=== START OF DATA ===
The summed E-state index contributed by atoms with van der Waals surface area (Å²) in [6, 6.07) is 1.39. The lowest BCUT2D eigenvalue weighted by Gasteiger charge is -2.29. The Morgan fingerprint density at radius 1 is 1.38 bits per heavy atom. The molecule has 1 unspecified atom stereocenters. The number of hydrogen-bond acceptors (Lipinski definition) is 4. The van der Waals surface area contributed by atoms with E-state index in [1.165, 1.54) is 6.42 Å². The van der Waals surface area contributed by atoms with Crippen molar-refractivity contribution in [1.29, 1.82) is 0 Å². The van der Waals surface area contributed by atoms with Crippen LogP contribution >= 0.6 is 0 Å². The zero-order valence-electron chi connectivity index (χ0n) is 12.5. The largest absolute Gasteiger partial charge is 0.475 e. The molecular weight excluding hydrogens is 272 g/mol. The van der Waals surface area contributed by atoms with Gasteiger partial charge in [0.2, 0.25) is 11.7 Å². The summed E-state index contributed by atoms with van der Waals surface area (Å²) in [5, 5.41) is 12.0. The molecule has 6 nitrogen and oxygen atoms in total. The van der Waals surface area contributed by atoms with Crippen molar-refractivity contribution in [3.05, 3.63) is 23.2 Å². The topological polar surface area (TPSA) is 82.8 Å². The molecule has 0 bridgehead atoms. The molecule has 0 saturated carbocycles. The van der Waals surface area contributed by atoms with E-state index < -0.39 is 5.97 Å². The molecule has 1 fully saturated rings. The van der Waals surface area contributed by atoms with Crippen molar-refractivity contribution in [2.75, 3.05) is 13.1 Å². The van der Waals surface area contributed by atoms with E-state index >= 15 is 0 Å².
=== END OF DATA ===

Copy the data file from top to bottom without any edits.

The summed E-state index contributed by atoms with van der Waals surface area (Å²) in [6, 6.07) is 1.39. The lowest BCUT2D eigenvalue weighted by Gasteiger charge is -2.29. The Morgan fingerprint density at radius 1 is 1.38 bits per heavy atom. The molecule has 1 unspecified atom stereocenters. The number of hydrogen-bond acceptors (Lipinski definition) is 4. The van der Waals surface area contributed by atoms with E-state index in [1.165, 1.54) is 6.42 Å². The van der Waals surface area contributed by atoms with Crippen molar-refractivity contribution in [1.29, 1.82) is 0 Å². The van der Waals surface area contributed by atoms with Crippen LogP contribution >= 0.6 is 0 Å². The zero-order valence-electron chi connectivity index (χ0n) is 12.5. The largest absolute Gasteiger partial charge is 0.475 e. The molecular weight excluding hydrogens is 272 g/mol. The van der Waals surface area contributed by atoms with Gasteiger partial charge in [0.2, 0.25) is 11.7 Å². The summed E-state index contributed by atoms with van der Waals surface area (Å²) in [5, 5.41) is 12.0. The molecule has 6 nitrogen and oxygen atoms in total. The van der Waals surface area contributed by atoms with Crippen molar-refractivity contribution in [3.05, 3.63) is 23.2 Å². The topological polar surface area (TPSA) is 82.8 Å². The molecule has 0 bridgehead atoms. The molecule has 0 saturated carbocycles. The van der Waals surface area contributed by atoms with E-state index < -0.39 is 5.97 Å². The molecule has 1 fully saturated rings. The van der Waals surface area contributed by atoms with Crippen molar-refractivity contribution in [2.75, 3.05) is 13.1 Å². The van der Waals surface area contributed by atoms with E-state index >= 15 is 0 Å².